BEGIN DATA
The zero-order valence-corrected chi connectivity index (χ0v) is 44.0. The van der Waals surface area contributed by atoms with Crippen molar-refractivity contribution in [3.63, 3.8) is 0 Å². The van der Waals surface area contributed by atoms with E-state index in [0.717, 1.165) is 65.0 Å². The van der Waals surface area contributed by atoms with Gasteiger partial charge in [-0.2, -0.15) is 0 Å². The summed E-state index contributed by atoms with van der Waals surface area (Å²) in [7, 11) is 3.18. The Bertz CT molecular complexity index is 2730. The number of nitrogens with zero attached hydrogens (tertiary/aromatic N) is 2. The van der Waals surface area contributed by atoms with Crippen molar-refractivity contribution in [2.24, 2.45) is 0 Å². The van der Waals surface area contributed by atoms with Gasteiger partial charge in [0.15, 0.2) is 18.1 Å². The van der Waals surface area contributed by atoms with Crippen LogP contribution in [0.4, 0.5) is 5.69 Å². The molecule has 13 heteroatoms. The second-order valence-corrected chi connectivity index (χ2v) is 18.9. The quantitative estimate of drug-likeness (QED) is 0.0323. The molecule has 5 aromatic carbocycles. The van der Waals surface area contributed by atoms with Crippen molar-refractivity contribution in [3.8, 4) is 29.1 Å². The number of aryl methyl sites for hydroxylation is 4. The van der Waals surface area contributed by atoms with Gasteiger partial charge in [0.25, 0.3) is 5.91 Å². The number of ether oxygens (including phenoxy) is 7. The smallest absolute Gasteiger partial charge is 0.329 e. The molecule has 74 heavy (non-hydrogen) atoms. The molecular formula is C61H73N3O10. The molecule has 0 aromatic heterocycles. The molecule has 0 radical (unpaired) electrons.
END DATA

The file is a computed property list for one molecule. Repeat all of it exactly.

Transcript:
The zero-order valence-corrected chi connectivity index (χ0v) is 44.0. The van der Waals surface area contributed by atoms with Crippen molar-refractivity contribution in [3.63, 3.8) is 0 Å². The van der Waals surface area contributed by atoms with E-state index in [0.717, 1.165) is 65.0 Å². The van der Waals surface area contributed by atoms with Gasteiger partial charge in [-0.2, -0.15) is 0 Å². The summed E-state index contributed by atoms with van der Waals surface area (Å²) in [7, 11) is 3.18. The Bertz CT molecular complexity index is 2730. The number of nitrogens with zero attached hydrogens (tertiary/aromatic N) is 2. The van der Waals surface area contributed by atoms with Crippen molar-refractivity contribution in [2.24, 2.45) is 0 Å². The van der Waals surface area contributed by atoms with Gasteiger partial charge in [0.15, 0.2) is 18.1 Å². The van der Waals surface area contributed by atoms with Crippen LogP contribution in [0.4, 0.5) is 5.69 Å². The molecule has 13 heteroatoms. The second-order valence-corrected chi connectivity index (χ2v) is 18.9. The quantitative estimate of drug-likeness (QED) is 0.0323. The molecule has 5 aromatic carbocycles. The van der Waals surface area contributed by atoms with Crippen molar-refractivity contribution in [3.8, 4) is 29.1 Å². The number of aryl methyl sites for hydroxylation is 4. The van der Waals surface area contributed by atoms with Gasteiger partial charge in [0.25, 0.3) is 5.91 Å². The number of ether oxygens (including phenoxy) is 7. The smallest absolute Gasteiger partial charge is 0.329 e. The molecule has 74 heavy (non-hydrogen) atoms. The molecular formula is C61H73N3O10. The molecule has 0 aromatic heterocycles. The molecule has 0 radical (unpaired) electrons.